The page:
Andrea Wright and Elaine Escalante recall their father’s artwork.

There is something about the fair. Growing up, we were in 4-H and entered our projects. We could not wait to go to the fair and see what place ribbons we received.

As time went on, we grew up and Dad decided to enter his “works of art.”

Our dad, Tony Compagnoni, was a farmer, rancher and welder. He began his creative “works of art” from over 70 years of farming and welding. One man’s junk is his treasures and Dad had a lot of junk.

With his junk collected on the farm, he started to be creative and weld it into some kind of bird, creature or something. Dad’s creative junk made his metal art unique. His welding skill allowed him to make something out of nothing.

If you brought him a shovel, he made a bird, a bug, or a thing. It seemed that he brought life to his creatures.

When he entered his “works of art” at the Kern County fair, he won many ribbons. Dad always had an idea what he was going to enter in the fair for the next year. In 1980 he made Dracula’s Castle with such detail and won first place. Other people were so inspired by his work that he started to have competition but that did not stop him.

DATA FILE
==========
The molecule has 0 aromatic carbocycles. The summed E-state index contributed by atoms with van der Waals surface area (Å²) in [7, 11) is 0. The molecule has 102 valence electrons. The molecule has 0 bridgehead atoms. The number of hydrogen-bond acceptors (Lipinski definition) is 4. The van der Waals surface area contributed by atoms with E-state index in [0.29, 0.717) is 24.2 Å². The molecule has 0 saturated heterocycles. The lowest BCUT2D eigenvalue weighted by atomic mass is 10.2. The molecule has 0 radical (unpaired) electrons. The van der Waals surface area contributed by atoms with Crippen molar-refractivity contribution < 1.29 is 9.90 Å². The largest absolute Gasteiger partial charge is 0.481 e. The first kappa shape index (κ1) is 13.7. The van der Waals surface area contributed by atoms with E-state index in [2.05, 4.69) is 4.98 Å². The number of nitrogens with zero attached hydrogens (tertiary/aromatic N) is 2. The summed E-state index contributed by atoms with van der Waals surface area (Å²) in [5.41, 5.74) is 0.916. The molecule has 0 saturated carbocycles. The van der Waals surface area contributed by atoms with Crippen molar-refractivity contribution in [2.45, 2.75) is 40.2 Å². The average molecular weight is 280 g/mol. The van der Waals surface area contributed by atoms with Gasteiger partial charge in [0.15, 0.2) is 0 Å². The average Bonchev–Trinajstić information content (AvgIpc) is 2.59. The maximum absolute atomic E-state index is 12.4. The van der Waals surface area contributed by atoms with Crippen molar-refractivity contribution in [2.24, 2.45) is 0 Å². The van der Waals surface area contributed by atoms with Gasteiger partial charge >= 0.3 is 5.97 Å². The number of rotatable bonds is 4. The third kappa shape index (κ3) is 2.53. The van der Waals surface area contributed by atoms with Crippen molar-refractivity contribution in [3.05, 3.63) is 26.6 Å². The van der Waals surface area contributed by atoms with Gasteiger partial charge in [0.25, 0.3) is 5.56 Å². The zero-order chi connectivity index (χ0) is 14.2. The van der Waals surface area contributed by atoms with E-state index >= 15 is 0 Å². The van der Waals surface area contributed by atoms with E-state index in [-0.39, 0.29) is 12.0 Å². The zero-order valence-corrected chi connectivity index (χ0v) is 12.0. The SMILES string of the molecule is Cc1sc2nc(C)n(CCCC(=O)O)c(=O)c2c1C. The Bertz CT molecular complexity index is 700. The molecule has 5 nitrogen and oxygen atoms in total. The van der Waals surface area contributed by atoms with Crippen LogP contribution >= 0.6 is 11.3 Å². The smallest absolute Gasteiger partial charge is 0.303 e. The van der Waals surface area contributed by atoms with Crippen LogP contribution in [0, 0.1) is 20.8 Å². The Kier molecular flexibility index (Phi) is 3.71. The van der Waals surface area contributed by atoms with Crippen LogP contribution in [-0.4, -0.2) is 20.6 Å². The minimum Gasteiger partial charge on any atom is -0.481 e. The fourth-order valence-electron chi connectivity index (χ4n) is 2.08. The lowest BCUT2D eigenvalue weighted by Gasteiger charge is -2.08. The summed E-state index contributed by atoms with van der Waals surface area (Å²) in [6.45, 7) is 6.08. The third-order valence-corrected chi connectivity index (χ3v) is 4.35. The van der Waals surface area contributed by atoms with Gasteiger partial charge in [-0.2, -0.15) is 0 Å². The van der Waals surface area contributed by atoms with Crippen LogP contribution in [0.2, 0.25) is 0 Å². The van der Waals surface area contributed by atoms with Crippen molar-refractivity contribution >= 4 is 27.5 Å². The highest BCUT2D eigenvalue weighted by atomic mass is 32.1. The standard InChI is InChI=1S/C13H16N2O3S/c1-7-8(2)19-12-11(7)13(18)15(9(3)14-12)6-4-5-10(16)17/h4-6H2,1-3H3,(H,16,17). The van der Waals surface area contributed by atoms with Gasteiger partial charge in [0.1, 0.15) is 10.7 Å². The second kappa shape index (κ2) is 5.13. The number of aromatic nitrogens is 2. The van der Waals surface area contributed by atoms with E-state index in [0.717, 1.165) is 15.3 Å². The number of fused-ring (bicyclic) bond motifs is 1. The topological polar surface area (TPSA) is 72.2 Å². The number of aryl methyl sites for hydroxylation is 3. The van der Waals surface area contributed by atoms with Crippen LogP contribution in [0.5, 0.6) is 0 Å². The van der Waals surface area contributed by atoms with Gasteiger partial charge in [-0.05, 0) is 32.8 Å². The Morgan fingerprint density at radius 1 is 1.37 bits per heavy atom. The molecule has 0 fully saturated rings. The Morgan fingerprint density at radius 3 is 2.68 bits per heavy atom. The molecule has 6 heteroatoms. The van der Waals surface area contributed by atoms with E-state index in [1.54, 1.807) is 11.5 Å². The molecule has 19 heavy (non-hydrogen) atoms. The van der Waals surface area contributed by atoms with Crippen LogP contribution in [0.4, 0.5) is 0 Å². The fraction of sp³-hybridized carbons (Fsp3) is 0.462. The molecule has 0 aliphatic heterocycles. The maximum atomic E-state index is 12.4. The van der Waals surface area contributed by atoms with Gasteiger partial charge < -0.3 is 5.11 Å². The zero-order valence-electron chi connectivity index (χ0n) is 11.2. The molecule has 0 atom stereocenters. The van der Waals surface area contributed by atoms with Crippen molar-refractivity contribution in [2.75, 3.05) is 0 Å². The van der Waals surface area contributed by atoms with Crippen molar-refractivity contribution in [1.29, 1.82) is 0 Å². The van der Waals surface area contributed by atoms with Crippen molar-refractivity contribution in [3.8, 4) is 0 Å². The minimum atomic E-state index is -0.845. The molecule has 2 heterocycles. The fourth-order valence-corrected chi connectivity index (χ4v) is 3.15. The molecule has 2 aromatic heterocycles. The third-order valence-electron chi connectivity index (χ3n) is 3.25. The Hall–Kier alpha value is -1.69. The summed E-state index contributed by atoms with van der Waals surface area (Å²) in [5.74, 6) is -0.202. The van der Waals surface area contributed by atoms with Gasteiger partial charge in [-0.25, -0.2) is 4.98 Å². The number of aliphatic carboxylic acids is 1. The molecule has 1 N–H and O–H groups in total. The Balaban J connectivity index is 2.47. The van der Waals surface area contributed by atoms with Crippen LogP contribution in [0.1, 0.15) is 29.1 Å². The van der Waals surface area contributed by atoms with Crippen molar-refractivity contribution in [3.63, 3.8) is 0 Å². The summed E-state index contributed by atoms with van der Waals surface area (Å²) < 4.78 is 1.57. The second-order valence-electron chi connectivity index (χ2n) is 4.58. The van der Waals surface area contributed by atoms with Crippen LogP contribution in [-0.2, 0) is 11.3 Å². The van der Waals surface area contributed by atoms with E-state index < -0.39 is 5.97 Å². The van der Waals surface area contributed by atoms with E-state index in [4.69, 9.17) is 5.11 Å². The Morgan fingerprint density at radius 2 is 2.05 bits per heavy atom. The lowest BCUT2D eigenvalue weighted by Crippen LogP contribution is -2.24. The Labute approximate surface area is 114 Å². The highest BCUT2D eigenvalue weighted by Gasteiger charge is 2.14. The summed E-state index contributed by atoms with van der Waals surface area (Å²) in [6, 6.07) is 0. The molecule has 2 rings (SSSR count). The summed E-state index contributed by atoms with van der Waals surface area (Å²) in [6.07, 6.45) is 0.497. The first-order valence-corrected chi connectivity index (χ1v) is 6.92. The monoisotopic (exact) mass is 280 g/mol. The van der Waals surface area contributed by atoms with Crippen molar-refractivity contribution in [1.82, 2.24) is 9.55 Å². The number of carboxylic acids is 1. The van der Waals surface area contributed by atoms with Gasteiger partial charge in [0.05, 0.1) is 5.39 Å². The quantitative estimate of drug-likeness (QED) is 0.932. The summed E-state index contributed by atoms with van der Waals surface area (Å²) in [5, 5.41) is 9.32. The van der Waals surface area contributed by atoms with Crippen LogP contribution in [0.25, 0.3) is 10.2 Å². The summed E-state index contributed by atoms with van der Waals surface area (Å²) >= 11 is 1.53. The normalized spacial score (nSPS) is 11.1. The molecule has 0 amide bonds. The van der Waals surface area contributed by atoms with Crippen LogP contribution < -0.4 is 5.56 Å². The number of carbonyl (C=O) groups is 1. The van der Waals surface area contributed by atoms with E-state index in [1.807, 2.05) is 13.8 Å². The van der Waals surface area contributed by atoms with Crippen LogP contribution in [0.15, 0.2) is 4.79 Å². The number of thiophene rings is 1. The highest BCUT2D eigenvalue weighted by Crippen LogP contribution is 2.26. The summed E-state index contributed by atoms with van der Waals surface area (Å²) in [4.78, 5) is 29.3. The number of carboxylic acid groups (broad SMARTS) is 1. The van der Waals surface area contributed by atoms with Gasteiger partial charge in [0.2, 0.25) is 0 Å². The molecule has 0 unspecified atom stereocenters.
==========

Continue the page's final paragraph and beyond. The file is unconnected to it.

Dad’s talents in his whimsical art can be seen around Bakersfield landscapes in front and back yards and in homes. We can say he was recycling and didn’t even know it with his “works of art.”

The farm had an array of interesting yard art in every corner and it was always a conversation piece. He passed away at 94 in 2012. He lives on through his “works of art.”

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